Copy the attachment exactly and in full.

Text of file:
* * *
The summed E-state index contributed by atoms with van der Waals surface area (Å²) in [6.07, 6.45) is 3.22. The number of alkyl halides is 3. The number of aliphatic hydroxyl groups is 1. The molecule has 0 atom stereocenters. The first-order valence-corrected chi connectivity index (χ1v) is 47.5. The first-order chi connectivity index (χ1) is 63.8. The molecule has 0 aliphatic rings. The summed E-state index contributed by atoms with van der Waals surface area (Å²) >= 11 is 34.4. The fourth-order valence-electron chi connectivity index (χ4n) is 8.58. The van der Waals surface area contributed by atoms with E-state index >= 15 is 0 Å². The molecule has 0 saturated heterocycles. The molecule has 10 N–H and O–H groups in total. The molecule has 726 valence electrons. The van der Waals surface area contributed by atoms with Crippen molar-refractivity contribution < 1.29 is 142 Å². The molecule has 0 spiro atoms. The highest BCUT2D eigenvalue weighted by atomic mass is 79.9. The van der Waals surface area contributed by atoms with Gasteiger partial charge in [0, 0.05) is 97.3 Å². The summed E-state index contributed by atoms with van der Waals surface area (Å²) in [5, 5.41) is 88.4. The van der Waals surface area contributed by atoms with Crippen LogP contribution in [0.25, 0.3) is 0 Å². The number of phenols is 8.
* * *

The summed E-state index contributed by atoms with van der Waals surface area (Å²) in [6.07, 6.45) is 3.22. The number of alkyl halides is 3. The number of aliphatic hydroxyl groups is 1. The molecule has 0 atom stereocenters. The first-order valence-corrected chi connectivity index (χ1v) is 47.5. The first-order chi connectivity index (χ1) is 63.8. The molecule has 0 aliphatic rings. The summed E-state index contributed by atoms with van der Waals surface area (Å²) >= 11 is 34.4. The fourth-order valence-electron chi connectivity index (χ4n) is 8.58. The van der Waals surface area contributed by atoms with E-state index >= 15 is 0 Å². The molecule has 0 saturated heterocycles. The molecule has 10 N–H and O–H groups in total. The molecule has 726 valence electrons. The van der Waals surface area contributed by atoms with Crippen molar-refractivity contribution < 1.29 is 142 Å². The molecule has 0 spiro atoms. The highest BCUT2D eigenvalue weighted by atomic mass is 79.9. The van der Waals surface area contributed by atoms with Gasteiger partial charge in [0, 0.05) is 97.3 Å². The summed E-state index contributed by atoms with van der Waals surface area (Å²) in [5, 5.41) is 88.4. The van der Waals surface area contributed by atoms with Crippen LogP contribution in [0.25, 0.3) is 0 Å². The number of phenols is 8.